Obviously, it’s too soon to tell.  So, in the mean time, enjoy the ride … all the way to the bank.

Filed under: Direct Commerce, News,

Direct Mail Fades As Mass-Marketing Channel: Winterberry

This is a headline in Direct, here’s a link to the entire article.

I pretty seriously disagree with the implications of the headline.  The jist of the article highlights how the total direct mail volume is declining — which has nothing to do with the headline.  There are fewer advertisers on TV these days — fewer on radio — fewer in newspapers.

The decline in advertising activity relates to the general decline in the economy, and has little to do with the impact of the medium itself.

While general TV advertising is down, direct response television is increasing pretty dramatically.

What is changing is the economics of the marketplace.  Companies who have not been managing themselves well are fading or disappearing.

On top of that, if anyone sees direct mail as a “mass marketing” channel, they probably should not have been using the medium in the first place.  Every competent direct mail person I’ve every known would have loved to eliminate every non-responsive name they could.

Jacking up mail volume, just to get big numbers is always a losing proposition.

Filed under: Direct Commerce, News, , ,

Prime Time Direct Response Ads

Here’s one of the headlines in today’s Washington Post Newspaper:

New Prime-Time Ads Act Now

The article relates the plight of local TV stations where their rates for prime time advertising have dropped, in some cases as much as 75%, and there are still a lot of availability.

As the article points out, this is translating into a dramatic increase in direct response television advertising, because the spots are available and cheap.  So, DRTV merchants can afford the spots and can make money with them.

We need to watch to see if how long this trend lasts.  Certainly, it should last until the economy recovers enough for traditional advertisers to reclaim their budgets.  But it could also have the same type of impact that the internet had on print advertising.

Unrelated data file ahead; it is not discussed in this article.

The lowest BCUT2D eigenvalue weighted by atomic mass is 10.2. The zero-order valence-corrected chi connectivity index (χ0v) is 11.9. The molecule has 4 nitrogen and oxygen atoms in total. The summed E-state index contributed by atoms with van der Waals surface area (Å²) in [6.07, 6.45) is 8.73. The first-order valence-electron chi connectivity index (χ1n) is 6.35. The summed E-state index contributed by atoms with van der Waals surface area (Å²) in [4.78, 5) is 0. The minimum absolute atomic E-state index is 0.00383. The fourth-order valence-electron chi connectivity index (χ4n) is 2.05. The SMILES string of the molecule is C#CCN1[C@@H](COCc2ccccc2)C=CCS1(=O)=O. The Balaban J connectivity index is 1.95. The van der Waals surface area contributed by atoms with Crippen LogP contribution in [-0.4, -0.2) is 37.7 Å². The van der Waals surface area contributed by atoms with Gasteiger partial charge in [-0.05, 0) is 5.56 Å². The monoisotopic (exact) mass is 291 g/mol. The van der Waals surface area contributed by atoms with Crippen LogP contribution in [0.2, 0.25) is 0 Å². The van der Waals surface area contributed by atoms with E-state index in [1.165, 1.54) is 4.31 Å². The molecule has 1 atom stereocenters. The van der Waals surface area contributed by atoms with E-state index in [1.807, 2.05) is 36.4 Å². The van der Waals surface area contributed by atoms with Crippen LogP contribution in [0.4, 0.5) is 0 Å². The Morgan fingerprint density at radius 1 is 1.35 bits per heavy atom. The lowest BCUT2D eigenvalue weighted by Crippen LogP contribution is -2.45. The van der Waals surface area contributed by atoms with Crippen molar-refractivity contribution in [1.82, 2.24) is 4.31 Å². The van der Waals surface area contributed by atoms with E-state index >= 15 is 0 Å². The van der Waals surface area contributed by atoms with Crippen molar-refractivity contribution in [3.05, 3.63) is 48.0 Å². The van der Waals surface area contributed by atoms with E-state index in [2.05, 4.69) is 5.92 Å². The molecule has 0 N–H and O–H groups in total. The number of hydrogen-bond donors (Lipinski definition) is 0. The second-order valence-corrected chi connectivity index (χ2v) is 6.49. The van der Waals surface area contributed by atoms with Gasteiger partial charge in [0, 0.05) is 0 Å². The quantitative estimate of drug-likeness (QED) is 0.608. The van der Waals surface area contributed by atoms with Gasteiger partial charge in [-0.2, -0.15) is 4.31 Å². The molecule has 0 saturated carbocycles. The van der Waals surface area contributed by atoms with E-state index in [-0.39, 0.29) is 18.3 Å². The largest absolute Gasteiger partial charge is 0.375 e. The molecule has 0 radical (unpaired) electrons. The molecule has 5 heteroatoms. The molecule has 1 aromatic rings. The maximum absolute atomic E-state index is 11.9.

The internet taught mainline advertisers that there was a way to measure their print advertising directly, rather than just thru “gross rating points” or “gross impressions.”  This may do the same for television  advertising — we’ll have to wait and see.

In the meantime, we may see a boom in DRTV advertising while the economy remains in the doldrums.

What fascinating times we live in!!

Filed under: Direct Commerce, News, , , ,

Where will the action be in 2009?

There’s an article in the December issue of Direct provides some of the answer to this question.  It’s based upon data from the DMA .

Here’s a chart of the data, showing Projected Sales by Direct Channel for 2009 (in $ billions).

What surprised me a little, when I first saw this data, was the relationship of Direct mail / catalog to Direct mail / non-catalog.  I was surprised the catalog numbers were so much lower.  But, at the same time, then I noticed the Web marketing / non-email numbers.  You might be tempted to think this web marketing sales number is based upon Search or Advertising, but it is also likely driven a lot by catalogs.

I don’t know about you, but when I order from a catalog, I often place the order on the catalog web site, just to avoid all the up-selling, which to many consumers is annoying.

It also seems likely that the Telemarketing sales number is driven a lot by catalog.  These three channels seem to be closely linked and almost impossible to differentiate.

This is great information for Service Providers who are assessing where to devote their marketing efforts to secure new clients.

Filed under: Direct Commerce, , , , ,